It’s as if the Mayor likes the homeless crisis… it is a cash cow that keeps on giving.

The city and county continue to ignore actual successful, proven programs to help change the lives of the homeless, drug addicted and mentally ill. We have several in Sacramento including the Union Gospel Mission and St. John’s Center for Real Change. San Antonio Texas is home to the Haven For Hope, which also has astounding success in getting homeless addicts and mentally ill off the street, triaged and into proper programs for treatment and recovery… Or ongoing treatment.

Here are some of those Sacramento “people experiencing homelessness:”

Sacramento homeless. (Photo: Katy Grimes for California Globe)
Homeless vagrant in doorway of a closed Jamba Juice. (Photo: Katy Grimes for California Globe)
Sacramento homeless. (Photo: Katy Grimes for California Globe)
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8 thoughts on “LA Bans Homeless Camps Near Schools While Sacramento Prohibited from Removing Homeless on Public Property

  1. I wonder what would be happening in Sacramento with this issue if the feckless Mayor Darrell Steinberg were on the ballot in November, which he is not. Would there be law enforcement and city sanitation services out in force to clean up this unacceptable mess up pronto, place people in the actual helpful rescue missions and services, and return the city to a manageable state, as the taxpayers who live there deserve to have and enjoy?

    Meanwhile I’m cynical about even L.A. City’s effort, because I see it as a useless token one designed (by 90% of L.A. City Council) to bolster Dem Karen Bass’ mayoral candidacy by trying to give an appearance of Dem Mayor Eric Garcetti’s effectiveness on this issue as he rides off into Political Nowhere Land at the end of his term, having been thoroughly disgraced. Sure, bar homeless camps within 500 feet of schools and daycare centers. Sounds like something, but is it anything? The vagrants are still free to wander around by those schools and daycare centers. That’s why “NIMBYs” (God bless them) don’t want a “wet” shelter —- drugs and alcohol still allowed —- anywhere in the vicinity of their neighborhoods. They have common sense and they know it means vagrants, drugs, alcohol, crime, filth, mental illness coming in just the same as if the “wet” shelter were two doors down.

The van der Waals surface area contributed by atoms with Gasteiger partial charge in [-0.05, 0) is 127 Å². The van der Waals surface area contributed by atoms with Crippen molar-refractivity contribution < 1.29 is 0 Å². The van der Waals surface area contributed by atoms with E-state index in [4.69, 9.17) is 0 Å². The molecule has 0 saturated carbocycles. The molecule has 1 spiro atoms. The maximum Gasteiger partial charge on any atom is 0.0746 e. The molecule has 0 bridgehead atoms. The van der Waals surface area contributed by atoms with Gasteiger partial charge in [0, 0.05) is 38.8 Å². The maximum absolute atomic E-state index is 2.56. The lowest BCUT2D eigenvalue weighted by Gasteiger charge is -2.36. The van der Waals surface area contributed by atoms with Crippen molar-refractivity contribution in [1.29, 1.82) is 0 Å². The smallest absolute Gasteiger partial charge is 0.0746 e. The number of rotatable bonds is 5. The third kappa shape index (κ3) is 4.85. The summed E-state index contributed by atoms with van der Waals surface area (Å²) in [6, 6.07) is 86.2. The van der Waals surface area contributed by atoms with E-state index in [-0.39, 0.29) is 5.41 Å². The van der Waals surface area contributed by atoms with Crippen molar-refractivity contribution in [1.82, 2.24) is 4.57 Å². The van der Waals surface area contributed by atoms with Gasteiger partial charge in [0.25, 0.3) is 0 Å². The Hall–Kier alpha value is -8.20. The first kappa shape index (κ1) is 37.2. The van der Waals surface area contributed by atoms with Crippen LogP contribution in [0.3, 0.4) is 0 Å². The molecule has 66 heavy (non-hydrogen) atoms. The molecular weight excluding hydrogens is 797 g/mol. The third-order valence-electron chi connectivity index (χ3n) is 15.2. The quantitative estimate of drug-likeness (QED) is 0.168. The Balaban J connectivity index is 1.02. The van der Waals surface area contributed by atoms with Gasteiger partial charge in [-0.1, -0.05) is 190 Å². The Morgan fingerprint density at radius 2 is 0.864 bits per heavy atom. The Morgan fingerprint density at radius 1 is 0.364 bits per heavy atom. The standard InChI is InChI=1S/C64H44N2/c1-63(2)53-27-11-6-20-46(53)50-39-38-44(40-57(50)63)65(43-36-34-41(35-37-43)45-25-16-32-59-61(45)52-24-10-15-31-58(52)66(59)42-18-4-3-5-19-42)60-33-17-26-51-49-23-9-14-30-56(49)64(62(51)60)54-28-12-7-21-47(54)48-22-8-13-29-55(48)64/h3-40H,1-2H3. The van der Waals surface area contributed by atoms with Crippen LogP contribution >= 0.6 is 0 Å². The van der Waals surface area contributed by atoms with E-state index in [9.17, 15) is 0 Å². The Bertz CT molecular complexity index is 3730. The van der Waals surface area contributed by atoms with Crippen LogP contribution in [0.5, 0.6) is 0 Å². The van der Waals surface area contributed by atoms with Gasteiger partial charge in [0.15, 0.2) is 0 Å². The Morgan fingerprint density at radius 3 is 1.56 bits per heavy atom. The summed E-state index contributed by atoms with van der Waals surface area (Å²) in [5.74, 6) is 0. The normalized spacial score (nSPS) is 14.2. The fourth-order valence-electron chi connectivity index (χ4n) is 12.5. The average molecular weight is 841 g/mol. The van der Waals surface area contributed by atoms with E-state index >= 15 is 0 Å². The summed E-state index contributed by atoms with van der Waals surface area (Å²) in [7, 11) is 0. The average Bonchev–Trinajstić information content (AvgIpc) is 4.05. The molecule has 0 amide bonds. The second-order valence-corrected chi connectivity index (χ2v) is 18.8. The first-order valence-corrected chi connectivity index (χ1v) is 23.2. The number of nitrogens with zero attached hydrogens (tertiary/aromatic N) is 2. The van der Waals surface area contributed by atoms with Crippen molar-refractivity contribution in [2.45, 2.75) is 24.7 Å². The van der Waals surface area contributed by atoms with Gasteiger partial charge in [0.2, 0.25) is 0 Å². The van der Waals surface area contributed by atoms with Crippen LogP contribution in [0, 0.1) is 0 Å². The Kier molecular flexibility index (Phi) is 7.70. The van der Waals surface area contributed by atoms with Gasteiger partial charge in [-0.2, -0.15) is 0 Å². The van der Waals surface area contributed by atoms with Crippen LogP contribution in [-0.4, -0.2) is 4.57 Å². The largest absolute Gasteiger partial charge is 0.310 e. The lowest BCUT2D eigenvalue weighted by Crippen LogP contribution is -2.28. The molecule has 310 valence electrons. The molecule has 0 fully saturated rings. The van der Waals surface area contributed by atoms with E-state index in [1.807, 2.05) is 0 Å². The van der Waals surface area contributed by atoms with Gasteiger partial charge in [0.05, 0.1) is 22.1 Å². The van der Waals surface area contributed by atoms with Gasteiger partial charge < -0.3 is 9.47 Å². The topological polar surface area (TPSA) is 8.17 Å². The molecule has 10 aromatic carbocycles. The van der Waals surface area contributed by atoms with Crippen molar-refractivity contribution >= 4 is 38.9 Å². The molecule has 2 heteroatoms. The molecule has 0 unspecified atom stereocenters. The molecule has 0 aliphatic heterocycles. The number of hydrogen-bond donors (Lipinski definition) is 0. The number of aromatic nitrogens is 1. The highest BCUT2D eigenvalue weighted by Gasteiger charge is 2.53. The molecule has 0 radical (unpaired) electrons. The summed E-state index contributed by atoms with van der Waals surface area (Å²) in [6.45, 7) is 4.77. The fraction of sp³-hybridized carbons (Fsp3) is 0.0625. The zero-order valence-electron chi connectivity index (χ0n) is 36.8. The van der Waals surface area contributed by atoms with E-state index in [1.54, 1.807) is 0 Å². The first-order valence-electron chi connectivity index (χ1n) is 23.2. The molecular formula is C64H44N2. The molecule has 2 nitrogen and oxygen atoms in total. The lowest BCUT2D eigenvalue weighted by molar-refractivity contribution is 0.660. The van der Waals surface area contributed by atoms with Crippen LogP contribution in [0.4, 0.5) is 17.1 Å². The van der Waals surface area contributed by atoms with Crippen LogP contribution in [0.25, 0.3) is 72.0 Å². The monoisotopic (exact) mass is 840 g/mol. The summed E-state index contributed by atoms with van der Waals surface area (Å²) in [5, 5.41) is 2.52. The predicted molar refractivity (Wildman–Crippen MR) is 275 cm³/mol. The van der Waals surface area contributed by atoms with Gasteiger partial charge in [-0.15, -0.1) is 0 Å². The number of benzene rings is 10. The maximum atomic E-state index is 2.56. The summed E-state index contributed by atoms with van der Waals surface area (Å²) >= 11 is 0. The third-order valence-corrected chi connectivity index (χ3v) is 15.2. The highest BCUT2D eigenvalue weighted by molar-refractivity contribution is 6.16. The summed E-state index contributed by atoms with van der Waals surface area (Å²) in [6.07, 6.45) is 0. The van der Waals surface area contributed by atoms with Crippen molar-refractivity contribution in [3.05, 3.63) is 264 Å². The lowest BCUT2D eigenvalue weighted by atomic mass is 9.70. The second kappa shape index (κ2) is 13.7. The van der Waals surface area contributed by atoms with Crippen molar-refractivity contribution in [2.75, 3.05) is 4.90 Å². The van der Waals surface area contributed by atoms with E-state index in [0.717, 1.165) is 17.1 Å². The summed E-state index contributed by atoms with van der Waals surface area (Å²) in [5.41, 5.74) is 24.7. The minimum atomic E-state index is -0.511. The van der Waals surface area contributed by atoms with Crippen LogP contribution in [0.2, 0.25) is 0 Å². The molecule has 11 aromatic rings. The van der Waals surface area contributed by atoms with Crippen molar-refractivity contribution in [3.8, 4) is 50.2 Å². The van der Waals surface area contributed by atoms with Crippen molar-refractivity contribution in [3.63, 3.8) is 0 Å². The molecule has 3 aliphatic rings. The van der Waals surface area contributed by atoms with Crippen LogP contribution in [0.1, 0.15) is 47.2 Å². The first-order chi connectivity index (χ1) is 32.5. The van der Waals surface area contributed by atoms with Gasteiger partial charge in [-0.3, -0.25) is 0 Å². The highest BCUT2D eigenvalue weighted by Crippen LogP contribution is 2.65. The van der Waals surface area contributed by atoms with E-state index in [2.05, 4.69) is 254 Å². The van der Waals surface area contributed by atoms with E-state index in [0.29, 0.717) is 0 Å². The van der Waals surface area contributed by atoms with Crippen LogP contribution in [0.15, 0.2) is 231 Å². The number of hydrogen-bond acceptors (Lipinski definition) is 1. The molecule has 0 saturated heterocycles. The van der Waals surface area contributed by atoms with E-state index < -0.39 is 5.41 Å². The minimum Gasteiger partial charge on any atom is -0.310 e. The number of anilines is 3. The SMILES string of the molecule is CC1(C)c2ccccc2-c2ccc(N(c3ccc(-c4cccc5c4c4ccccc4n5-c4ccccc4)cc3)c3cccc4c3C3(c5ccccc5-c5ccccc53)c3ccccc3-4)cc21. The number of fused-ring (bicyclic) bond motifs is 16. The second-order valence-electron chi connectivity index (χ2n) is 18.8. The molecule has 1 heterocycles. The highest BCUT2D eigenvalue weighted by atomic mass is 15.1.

We’ve watched as City of L.A. has cleared out and cleaned up and moved elsewhere homeless encampments lickety-split when the Academy Awards show rolls out their red carpets for celebs down at Union Station (the Metro) or on Hollywood Blvd. and vicinity. Bad optics for a worldwide TV audience, you know? If they can do it for that occasion, they can do it now. But they don’t, and they won’t —- will they. And the County Supes recently passed something for the November ballot that allows them to fire Sheriff Villanueva whenever the mood strikes them. Imagine that: The ONE person who has called the homeless and crime meeting to order and the supe majority is trying to throw him out of (elected) office.

    Time to re-read Edward Ring’s classic article “The Homeless Industrial Complex” I guess. It is posted here at the California Globe. Then you’ll remember what is actually motivating these maniacs who call themselves our civic “leaders.” Hint: $$$$$$$

  2. Federal Judge Troy L. Nunley issued the order forbidding Sacramento police and city officials from clearing homeless tent encampments on public property. Nunley is black and Obama had nominated him to be a United States District Judge for the United States District Court for the Eastern District of California. Is anyone surprised that a leftist activist Democrat judge like Nunley would issue such a stupid ruling? Maybe a homeless encampment can be relocated on the public sidewalk in front of his residence?

      1. SMH thinks it’s racist to point out that judge Troy L. Nunley is black? Maybe SMH is under mistaken delusion that black judges cannot be called out for their activist rulings that are stupid? Judge Troy L Nunley deserves to have a homeless encampment on the sidewalk in from of his residence with his stupid ruling.

        1. So now just mentioning that someone is black is racist? Oh, brother. Please. But what do you expect from a troll who is desperately scouring the internet for tiny scraps of perceived offenses to pounce on.

  3. This is what happens when you stop the war on drugs. You have addicted thieves. LA looks like a Third World country now. There was a time when L.A. was gorgeous. Keep voting left LA. Let’s see how bad it can get.

  4. Sacramento is awful. We are a total embarrassment and CA is the laughing stock state. We have the dumbest Politicians I’ve ever seen! They must be making money off crime is all I can say! I want to move away from this entire state it’s become landfill and nobody in office cares.